Contemporary Realism Preview
Our sneak preview of the 2021 Contemporary Realism exhibit highlights seven talented artists, each with their own perspective on realism and representation. To view the work and its details, click on any image below. If you would like to purchase a piece, please email the artist name and piece title to firstname.lastname@example.org. We will facilitate the process and get you in touch with the artist for pickup or shipping. We hope you enjoy this preview show!
In these very uncertain and somewhat overwhelming times, I’m focused on balancing my subject matter. I’m also varying between small alla prima pieces and larger, more complex pieces. Beauty comes in many forms. Some days my work is describing people, some days about objects, some days it is about beauty found in the natural world. Always, it is about color and form and what is evoked.
My influences come partially from the places I grew up - Podunk - in Connecticut and the mountains and lakes of Rangeley, Maine. I was also particularly inspired by living and traveling abroad at a young age, especially by a trip to Lapland in northern Norway. Here I realized a strong interest in how people living a self reliant lifestyle, close to and with an essential respect for nature, held a strong intuitive commitment to beauty which is reflected in their daily lives. There was/ is no separation between art and life, the two exist(ed) as an integral part of each other. I found that I desired to become a maker of beautiful objects, and without really knowing why, at the age of 14, chose clay as the medium.
The imagery of women and animals comes from this life long interest of how we as human beings interact with our natural world; the plants and animals around us, and how we choose to integrate their aspects into our daily lives, through nurturing, joining together, stories, craft, food, or family. The figurative themes are not meant to represent any particular culture or race, rather, all of us. Most of the animal images reflect species I feel some connection to and, that now, face issues of pollution or habitat loss.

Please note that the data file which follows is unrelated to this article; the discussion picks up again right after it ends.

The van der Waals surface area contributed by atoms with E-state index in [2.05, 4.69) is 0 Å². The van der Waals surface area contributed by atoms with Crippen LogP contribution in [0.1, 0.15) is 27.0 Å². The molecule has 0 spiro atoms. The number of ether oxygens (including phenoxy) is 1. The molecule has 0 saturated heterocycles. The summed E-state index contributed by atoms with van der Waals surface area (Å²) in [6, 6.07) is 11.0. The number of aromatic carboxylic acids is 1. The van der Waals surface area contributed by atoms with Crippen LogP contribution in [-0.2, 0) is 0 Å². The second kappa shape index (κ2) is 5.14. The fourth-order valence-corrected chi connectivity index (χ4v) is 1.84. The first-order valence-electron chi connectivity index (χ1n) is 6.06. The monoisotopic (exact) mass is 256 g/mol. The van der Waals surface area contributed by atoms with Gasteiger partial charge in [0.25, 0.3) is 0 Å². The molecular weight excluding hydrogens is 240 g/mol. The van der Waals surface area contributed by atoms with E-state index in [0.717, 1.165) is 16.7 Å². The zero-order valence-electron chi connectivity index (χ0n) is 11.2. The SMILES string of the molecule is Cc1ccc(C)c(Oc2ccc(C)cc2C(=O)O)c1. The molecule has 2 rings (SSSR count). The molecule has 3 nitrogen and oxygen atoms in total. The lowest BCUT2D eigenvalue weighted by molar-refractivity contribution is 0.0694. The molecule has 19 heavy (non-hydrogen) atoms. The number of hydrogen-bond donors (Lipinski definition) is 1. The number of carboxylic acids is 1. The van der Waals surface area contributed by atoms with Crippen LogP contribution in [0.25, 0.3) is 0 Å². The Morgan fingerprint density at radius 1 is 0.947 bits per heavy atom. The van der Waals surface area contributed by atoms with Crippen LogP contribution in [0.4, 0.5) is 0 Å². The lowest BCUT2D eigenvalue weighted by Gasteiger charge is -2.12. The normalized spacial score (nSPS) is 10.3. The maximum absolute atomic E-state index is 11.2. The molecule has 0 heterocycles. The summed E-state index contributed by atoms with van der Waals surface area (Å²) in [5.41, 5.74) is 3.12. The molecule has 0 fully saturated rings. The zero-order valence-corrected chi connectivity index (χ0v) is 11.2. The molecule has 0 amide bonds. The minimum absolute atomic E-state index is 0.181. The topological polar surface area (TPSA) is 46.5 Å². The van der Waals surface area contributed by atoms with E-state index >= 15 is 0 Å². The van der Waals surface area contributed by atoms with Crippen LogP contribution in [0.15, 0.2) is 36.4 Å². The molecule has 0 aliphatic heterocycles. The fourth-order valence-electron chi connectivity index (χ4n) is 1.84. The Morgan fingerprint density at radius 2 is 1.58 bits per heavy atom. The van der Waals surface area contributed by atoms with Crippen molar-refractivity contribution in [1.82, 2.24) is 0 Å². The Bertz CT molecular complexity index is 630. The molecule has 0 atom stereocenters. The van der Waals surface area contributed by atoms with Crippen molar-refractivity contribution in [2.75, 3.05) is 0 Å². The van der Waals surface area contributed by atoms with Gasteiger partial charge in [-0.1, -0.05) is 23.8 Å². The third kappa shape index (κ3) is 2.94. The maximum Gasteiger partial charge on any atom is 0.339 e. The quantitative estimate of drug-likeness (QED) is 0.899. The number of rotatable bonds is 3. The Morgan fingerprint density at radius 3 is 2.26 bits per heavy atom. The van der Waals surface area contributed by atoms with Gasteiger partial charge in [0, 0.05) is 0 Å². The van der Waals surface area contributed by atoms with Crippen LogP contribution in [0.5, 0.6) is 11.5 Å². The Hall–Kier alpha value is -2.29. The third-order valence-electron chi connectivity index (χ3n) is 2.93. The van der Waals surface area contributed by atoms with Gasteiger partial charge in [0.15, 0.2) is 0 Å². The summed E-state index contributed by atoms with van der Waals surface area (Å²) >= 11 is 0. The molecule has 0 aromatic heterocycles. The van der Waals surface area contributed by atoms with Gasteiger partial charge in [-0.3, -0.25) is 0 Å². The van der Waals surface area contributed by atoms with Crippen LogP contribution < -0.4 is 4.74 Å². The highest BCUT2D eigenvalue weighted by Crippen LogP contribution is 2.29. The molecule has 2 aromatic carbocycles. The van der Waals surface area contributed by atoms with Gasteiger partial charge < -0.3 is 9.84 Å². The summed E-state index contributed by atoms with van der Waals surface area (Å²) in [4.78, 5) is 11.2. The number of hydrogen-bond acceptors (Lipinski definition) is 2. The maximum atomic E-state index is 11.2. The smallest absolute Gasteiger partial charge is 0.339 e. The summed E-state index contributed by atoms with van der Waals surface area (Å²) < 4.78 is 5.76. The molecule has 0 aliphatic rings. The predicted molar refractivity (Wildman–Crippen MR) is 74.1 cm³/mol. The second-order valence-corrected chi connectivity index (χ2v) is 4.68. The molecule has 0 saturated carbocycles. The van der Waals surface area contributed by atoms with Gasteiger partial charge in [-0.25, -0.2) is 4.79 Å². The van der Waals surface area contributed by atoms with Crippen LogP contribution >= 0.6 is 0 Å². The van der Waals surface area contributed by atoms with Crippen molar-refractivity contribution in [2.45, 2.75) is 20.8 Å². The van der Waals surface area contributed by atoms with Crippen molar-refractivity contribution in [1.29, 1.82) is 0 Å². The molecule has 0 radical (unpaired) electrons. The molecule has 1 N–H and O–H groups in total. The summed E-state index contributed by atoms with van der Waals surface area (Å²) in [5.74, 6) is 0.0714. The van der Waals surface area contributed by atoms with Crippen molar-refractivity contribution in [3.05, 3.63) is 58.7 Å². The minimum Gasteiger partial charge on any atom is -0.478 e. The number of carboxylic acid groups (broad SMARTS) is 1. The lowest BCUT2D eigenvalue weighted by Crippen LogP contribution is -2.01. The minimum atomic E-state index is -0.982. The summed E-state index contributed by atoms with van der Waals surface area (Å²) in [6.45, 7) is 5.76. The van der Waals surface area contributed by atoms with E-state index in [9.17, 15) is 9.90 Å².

In all of my designs, pattern and color are compelling dynamics.
I paint from imagination but use photographs and sketches to help me verify the look of things. Once the painting is under way I no longer refer to visual sources and just try to make the best painting I can, hoping that the work will achieve a life of its own independent of the motif.
Making a painting requires an impetus to know … not necessarily to know truth, but to visually realize ideas that definitely cannot be mentally pictured. Art makes concrete what cannot be achieved by other means.
Through my drawing and painting, I try to portray the different layers of existence that surround me, from the mundane to the cosmic. I believe these levels exist in everything: trees, animals, sunsets, people, etc. Everything around me is full of information and wisdom. Creating and identifying helps me remember and connect with people, places, and things. Making these paintings seems like such a random and chaotic process. The rational part of me often wonders at the pointlessness of it. But in the end, I’m always surprised by how much sense they make and how complete and human I feel because of them.